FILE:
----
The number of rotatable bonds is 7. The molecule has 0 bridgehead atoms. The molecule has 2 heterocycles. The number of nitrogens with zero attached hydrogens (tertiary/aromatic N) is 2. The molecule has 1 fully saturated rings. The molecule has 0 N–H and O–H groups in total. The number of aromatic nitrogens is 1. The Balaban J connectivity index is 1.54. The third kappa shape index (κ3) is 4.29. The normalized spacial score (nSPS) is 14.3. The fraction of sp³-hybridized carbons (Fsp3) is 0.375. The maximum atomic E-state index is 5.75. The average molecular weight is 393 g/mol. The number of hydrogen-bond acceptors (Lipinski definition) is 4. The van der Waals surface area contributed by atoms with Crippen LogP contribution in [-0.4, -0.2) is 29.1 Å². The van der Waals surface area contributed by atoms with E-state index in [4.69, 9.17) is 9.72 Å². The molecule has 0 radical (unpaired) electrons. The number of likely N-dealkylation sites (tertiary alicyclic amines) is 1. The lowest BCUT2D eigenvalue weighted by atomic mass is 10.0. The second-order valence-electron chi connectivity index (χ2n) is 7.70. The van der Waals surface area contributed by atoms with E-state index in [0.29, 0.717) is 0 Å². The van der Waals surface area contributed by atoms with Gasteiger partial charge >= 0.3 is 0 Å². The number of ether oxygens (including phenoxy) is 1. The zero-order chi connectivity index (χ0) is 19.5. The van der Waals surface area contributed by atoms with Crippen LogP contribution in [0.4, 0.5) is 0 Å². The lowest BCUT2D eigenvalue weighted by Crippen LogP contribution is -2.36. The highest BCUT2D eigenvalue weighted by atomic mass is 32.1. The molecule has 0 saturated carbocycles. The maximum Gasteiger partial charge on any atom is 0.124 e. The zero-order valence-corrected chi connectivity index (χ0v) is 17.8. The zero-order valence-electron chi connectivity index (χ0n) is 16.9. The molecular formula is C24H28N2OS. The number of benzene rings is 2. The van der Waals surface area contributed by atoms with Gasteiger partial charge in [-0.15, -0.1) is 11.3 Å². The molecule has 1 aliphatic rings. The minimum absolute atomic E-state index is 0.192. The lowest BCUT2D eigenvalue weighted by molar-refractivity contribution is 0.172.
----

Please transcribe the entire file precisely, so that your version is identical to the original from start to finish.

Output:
The number of rotatable bonds is 7. The molecule has 0 bridgehead atoms. The molecule has 2 heterocycles. The number of nitrogens with zero attached hydrogens (tertiary/aromatic N) is 2. The molecule has 1 fully saturated rings. The molecule has 0 N–H and O–H groups in total. The number of aromatic nitrogens is 1. The Balaban J connectivity index is 1.54. The third kappa shape index (κ3) is 4.29. The normalized spacial score (nSPS) is 14.3. The fraction of sp³-hybridized carbons (Fsp3) is 0.375. The maximum atomic E-state index is 5.75. The average molecular weight is 393 g/mol. The number of hydrogen-bond acceptors (Lipinski definition) is 4. The van der Waals surface area contributed by atoms with Crippen LogP contribution in [-0.4, -0.2) is 29.1 Å². The van der Waals surface area contributed by atoms with E-state index in [4.69, 9.17) is 9.72 Å². The molecule has 0 radical (unpaired) electrons. The number of likely N-dealkylation sites (tertiary alicyclic amines) is 1. The lowest BCUT2D eigenvalue weighted by atomic mass is 10.0. The second-order valence-electron chi connectivity index (χ2n) is 7.70. The van der Waals surface area contributed by atoms with E-state index in [0.29, 0.717) is 0 Å². The van der Waals surface area contributed by atoms with Gasteiger partial charge >= 0.3 is 0 Å². The number of ether oxygens (including phenoxy) is 1. The zero-order chi connectivity index (χ0) is 19.5. The van der Waals surface area contributed by atoms with Crippen LogP contribution in [0.4, 0.5) is 0 Å². The lowest BCUT2D eigenvalue weighted by Crippen LogP contribution is -2.36. The highest BCUT2D eigenvalue weighted by atomic mass is 32.1. The molecule has 0 saturated carbocycles. The maximum Gasteiger partial charge on any atom is 0.124 e. The zero-order valence-corrected chi connectivity index (χ0v) is 17.8. The zero-order valence-electron chi connectivity index (χ0n) is 16.9. The molecular formula is C24H28N2OS. The number of benzene rings is 2. The van der Waals surface area contributed by atoms with Gasteiger partial charge in [-0.15, -0.1) is 11.3 Å². The molecule has 1 aliphatic rings. The minimum absolute atomic E-state index is 0.192. The lowest BCUT2D eigenvalue weighted by molar-refractivity contribution is 0.172.